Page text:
As I recently prepared to celebrate my 51st Easter, it occurred to me that one of the most important journeys I have taken during my life in Christ has been to close the distance between a John 3:16 spirituality and a Galatians 2:20 spirituality. Most of us are familiar with these two passages:
For God so loved the world, that he gave his only Son, that whoever believes in him should not perish but have eternal life. (John 3:16)
The life I now live . . . I live by faith in the Son of God, who loved me and gave himself for me. (Galatians 2:20)
It is a great thing to confidently affirm one’s secure place in the big world upon which God has set his great love for us in Jesus — to gladly be among that vast number of whoevers who believe in Jesus. But it is quite another thing to be able to say with both certainty and astonishment, “The Son of God loved me and gave himself for me.” I was a general affirmer of God’s love long before I was a specific delighter in it.
No Longer Nameless
When it comes to the grandeur of the gospel, every analogy falls short, but here’s one born from my own experience. I have always loved the music of Paul McCartney, one of the four members of the legendary band the Beatles. As a gift, a friend took me several years ago to see Sir Paul at a sold-out concert in Atlanta, and our seats were dead center, ten rows from the stage. I felt quite honored just to be among the 21,000 screaming fans.
But a few months later, one of our church members was on the Fox News broadcast team for the Super Bowl, and Paul McCartney just happened to be the halftime entertainment for the game that year. Watching him perform that day brought back rich memories of having seen my favorite Beatle perform live.
The next Sunday, my TV-personality friend showed up at church with a brown paper bag. With a hard-to-hide grin on his face, he lifted a framed picture of Paul McCartney with this hand-written inscription in bold, big letters: “To Scotty, Cheers, Sir Paul McCartney.” To say I was blown away would be an understatement for the ages. I was no longer just a nameless guy in a huge coliseum. I had a personal inscription from Paul McCartney to me — a picture I still treasure.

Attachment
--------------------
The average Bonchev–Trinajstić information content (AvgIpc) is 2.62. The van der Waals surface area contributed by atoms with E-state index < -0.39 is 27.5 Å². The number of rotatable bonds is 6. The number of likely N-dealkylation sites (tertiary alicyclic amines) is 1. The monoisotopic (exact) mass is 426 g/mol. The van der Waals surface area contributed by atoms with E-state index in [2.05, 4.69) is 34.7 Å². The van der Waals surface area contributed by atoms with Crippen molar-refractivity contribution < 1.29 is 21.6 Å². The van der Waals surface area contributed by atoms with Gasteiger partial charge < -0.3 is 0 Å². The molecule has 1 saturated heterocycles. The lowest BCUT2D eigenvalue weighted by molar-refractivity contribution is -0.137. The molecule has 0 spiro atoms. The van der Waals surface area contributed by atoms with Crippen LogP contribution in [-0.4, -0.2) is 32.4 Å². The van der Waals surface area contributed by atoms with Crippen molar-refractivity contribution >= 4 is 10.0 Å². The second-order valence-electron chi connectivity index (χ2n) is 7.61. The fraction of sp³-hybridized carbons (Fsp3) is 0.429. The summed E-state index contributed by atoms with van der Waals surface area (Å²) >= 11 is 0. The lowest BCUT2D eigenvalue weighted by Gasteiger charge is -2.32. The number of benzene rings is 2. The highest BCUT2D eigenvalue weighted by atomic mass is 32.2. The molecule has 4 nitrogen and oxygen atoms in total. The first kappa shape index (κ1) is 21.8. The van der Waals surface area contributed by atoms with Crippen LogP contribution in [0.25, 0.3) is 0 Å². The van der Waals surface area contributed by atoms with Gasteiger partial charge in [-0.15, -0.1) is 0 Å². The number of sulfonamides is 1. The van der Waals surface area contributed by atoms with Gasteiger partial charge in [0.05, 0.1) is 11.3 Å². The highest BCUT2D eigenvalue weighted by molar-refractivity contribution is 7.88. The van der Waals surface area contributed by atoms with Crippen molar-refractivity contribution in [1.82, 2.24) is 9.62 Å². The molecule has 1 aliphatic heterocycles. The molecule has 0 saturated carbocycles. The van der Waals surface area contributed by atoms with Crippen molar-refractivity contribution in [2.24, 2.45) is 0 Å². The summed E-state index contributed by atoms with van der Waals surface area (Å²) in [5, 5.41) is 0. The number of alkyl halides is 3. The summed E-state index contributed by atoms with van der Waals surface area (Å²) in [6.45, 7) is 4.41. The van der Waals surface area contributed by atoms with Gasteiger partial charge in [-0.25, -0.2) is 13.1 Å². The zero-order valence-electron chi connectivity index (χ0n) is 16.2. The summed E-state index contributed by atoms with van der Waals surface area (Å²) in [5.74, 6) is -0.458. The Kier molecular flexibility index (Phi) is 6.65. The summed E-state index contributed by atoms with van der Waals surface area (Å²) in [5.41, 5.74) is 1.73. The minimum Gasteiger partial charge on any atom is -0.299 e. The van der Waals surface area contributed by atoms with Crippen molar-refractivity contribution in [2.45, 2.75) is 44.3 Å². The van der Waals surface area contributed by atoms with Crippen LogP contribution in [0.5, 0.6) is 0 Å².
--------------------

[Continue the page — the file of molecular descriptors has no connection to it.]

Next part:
Here’s where the analogy falls gloriously apart. Though I have never met Paul McCartney, I have met Jesus. God was pleased to reveal Jesus to me (Galatians 1:16). God has written my name in heaven — much better than any autograph I have (Luke 10:20). And now God knows me (Galatians 4:9), which is way more profound than the fact that I know him. All these personal pronouns matter, including the first-person pronouns I, me, and my.
Characters in God’s Story
This isn’t to privatize our faith, but to prize it — not to individualize Christianity, but to understand the deeply personal dimensions of the gospel. We are to grow into a heart-inflaming, knee-buckling, worship-fueling realization that God loves each of his daughters and sons, and not just the whole collective entity of his every-nation, redeemed family. And ramping that up a big notch, we are to see and savor that God loves me (and you) to the same degree and with the same delight that he loves Jesus (John 17:23). That’s not a game-changer; it’s an everything-changer.
The resurrection day visitations of Jesus underscore the to-be-cherished reality of individual relationship with Jesus.
Mary at the Tomb
Mary Magdalene was the first post-resurrection evangelist — first to the empty tomb and first to declare Jesus’s triumph over the grave to the disciples. Though we have precious few details about Mary’s healing and the nature of her “seven demons” (Luke 8:1–3), we know her name and part of her story.